It is not to keep up with colleagues, or achieve social media notoriety, but rather to keep up with the shift in the way all people will approach learning as the digital divide begins to close at an ever-increasing rate.Source: Enough with Connected Educator Month! by Tom Whitby, My Island View
In spite of the fact that the unenlightened care little about being connected educators, or creating and constructing their own learning opportunities, if there is one audience that is expected to receive “programmed instruction,” as Audrey puts it, without complaint, that is schoolteachers and administrators. A colleague recently shared the total list of required, mandatory trainings that staff in schools are required to complete.
Once you review the list, you realize that most schools are probably NOT in compliance. Worse, you realize that some districts try to address these problems via powerpointless presentations, rather than take advantage of online options, such as through providers like SafeSchools or by designing their own and embedding them in a Moodle or course management system.
Maybe, it’s negative thinking that leads one to reject big hairy audacious dreams (a recipe for “B-HAD) like expecting every teacher to build their own blog, PLN, create and collaborate at a distance.
“Although positive thinking feels good in the moment, it often bears a false promise. Only when it’s paired with a clear view of potential obstacles will it consistently produce desirable results.” Gabriele Oettingen, author of, “Rethinking Positive Thinking.” as cited in LeadershipFreak
While a few will do it in any given system of education (system strives for balance…sorta like your first child is sweet and wonderful, while the second child is ornery due to wanting to be different and individual). While the web allows for us to be whomever we wish in infinite variety, you have to wonder if folks arriving to the party late wonder if it’s worth having another thought. With the plethora of blogs out there, not to mention social media outlets, the only real connections are the ones you make that are worthwhile. Everything else is just fuel.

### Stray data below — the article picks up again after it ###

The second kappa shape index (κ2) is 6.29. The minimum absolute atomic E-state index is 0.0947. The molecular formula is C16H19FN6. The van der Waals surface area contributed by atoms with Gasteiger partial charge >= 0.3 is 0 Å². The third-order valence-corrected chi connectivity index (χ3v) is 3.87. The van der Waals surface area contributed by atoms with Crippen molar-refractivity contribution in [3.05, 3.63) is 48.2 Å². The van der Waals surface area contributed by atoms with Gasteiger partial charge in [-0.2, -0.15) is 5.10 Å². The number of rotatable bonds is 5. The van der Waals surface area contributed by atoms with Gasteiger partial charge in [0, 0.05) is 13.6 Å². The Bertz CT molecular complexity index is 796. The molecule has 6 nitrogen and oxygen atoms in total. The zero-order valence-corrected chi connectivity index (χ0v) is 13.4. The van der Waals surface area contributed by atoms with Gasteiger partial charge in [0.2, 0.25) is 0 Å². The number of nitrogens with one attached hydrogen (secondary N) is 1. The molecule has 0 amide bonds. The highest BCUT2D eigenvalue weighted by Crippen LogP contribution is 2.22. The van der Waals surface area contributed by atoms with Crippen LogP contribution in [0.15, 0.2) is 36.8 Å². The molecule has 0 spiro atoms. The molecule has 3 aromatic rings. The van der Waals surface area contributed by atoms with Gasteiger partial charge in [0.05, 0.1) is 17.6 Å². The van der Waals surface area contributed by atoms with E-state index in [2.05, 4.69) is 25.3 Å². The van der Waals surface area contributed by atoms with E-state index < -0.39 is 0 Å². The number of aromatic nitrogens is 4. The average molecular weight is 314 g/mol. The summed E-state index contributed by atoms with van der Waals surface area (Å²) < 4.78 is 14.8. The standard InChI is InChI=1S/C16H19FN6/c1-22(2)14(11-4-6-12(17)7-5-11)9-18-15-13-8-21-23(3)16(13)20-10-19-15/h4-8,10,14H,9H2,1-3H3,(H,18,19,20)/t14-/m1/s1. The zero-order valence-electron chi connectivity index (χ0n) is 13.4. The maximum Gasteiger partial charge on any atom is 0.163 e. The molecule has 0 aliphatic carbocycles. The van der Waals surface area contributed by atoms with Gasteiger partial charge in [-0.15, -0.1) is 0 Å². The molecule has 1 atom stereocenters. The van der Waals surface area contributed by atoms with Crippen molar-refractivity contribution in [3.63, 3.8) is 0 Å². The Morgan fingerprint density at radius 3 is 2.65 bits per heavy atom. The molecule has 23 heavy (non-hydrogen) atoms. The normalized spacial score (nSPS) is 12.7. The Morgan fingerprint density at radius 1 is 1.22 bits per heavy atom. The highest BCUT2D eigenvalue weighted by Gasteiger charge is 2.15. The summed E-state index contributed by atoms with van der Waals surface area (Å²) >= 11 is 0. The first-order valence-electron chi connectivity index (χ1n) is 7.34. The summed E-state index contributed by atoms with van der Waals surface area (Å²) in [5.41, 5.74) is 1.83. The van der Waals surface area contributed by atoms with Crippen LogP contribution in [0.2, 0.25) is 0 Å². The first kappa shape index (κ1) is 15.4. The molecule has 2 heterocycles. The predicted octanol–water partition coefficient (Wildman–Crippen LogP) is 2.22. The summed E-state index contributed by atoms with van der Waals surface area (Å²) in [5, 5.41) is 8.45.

I am constantly amazed by educators who think they can ignore, outlive, avoid, or defeat any efforts in their schools to improve education using technology. In the schools where I’ve worked, classrooms have had at least one computer for twenty-five years or more. Yet, their daily use with kids (not just for professional productivity) seems more an anomaly than a regular, unremarkable practice.
Do some educators still believe that technology in education is a passing whimsy?
Source: Blue Skunk Blog
The false promise of edtech–about which there has been much positive thinking that bears little fruit–has been simply that people have seized on it to improve their own work, but changing that of students…well, we simply want to deliver content and make sure kids learn it.